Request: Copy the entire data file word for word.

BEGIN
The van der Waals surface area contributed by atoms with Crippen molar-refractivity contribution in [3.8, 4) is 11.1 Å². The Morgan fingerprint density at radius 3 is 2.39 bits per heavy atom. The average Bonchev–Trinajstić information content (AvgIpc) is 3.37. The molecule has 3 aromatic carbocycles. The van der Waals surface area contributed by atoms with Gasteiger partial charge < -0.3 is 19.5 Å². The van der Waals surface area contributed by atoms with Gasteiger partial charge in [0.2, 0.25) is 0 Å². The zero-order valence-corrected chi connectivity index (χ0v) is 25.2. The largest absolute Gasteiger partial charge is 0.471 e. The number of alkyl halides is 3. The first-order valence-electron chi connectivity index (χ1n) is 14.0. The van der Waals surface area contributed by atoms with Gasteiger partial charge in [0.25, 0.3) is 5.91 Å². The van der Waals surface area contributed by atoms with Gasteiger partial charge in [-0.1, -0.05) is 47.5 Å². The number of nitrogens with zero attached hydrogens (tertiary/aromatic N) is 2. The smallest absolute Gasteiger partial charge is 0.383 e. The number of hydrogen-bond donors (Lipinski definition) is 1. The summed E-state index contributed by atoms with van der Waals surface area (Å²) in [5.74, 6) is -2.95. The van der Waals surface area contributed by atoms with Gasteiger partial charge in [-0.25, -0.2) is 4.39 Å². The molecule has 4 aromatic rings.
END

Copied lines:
The van der Waals surface area contributed by atoms with Crippen molar-refractivity contribution in [3.8, 4) is 11.1 Å². The Morgan fingerprint density at radius 3 is 2.39 bits per heavy atom. The average Bonchev–Trinajstić information content (AvgIpc) is 3.37. The molecule has 3 aromatic carbocycles. The van der Waals surface area contributed by atoms with Gasteiger partial charge < -0.3 is 19.5 Å². The van der Waals surface area contributed by atoms with Gasteiger partial charge in [0.2, 0.25) is 0 Å². The zero-order valence-corrected chi connectivity index (χ0v) is 25.2. The largest absolute Gasteiger partial charge is 0.471 e. The number of alkyl halides is 3. The first-order valence-electron chi connectivity index (χ1n) is 14.0. The van der Waals surface area contributed by atoms with Gasteiger partial charge in [0.25, 0.3) is 5.91 Å². The van der Waals surface area contributed by atoms with Gasteiger partial charge in [-0.1, -0.05) is 47.5 Å². The number of nitrogens with zero attached hydrogens (tertiary/aromatic N) is 2. The smallest absolute Gasteiger partial charge is 0.383 e. The number of hydrogen-bond donors (Lipinski definition) is 1. The summed E-state index contributed by atoms with van der Waals surface area (Å²) in [5.74, 6) is -2.95. The van der Waals surface area contributed by atoms with Gasteiger partial charge in [-0.25, -0.2) is 4.39 Å². The molecule has 4 aromatic rings.